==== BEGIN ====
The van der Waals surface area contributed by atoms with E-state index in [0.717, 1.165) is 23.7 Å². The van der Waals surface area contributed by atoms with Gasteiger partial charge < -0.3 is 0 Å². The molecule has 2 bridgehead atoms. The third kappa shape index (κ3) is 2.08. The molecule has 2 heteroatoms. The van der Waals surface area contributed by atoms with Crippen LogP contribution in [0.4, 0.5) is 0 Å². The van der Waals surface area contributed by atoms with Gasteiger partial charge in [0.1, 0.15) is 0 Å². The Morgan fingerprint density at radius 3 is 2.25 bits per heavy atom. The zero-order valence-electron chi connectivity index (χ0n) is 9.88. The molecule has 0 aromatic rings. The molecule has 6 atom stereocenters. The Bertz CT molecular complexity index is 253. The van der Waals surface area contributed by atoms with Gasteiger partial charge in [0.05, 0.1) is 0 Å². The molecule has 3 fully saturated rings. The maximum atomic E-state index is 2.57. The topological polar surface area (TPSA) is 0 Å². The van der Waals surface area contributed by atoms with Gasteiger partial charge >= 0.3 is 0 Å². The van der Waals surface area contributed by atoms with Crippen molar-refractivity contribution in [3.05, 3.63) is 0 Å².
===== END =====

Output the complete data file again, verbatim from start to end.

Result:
The van der Waals surface area contributed by atoms with E-state index in [0.717, 1.165) is 23.7 Å². The van der Waals surface area contributed by atoms with Gasteiger partial charge < -0.3 is 0 Å². The molecule has 2 bridgehead atoms. The third kappa shape index (κ3) is 2.08. The molecule has 2 heteroatoms. The van der Waals surface area contributed by atoms with Crippen LogP contribution in [0.4, 0.5) is 0 Å². The van der Waals surface area contributed by atoms with Gasteiger partial charge in [0.1, 0.15) is 0 Å². The Morgan fingerprint density at radius 3 is 2.25 bits per heavy atom. The zero-order valence-electron chi connectivity index (χ0n) is 9.88. The molecule has 0 aromatic rings. The molecule has 6 atom stereocenters. The Bertz CT molecular complexity index is 253. The van der Waals surface area contributed by atoms with Gasteiger partial charge in [0.05, 0.1) is 0 Å². The molecule has 3 fully saturated rings. The maximum atomic E-state index is 2.57. The topological polar surface area (TPSA) is 0 Å². The van der Waals surface area contributed by atoms with Gasteiger partial charge >= 0.3 is 0 Å². The van der Waals surface area contributed by atoms with Crippen molar-refractivity contribution in [3.05, 3.63) is 0 Å².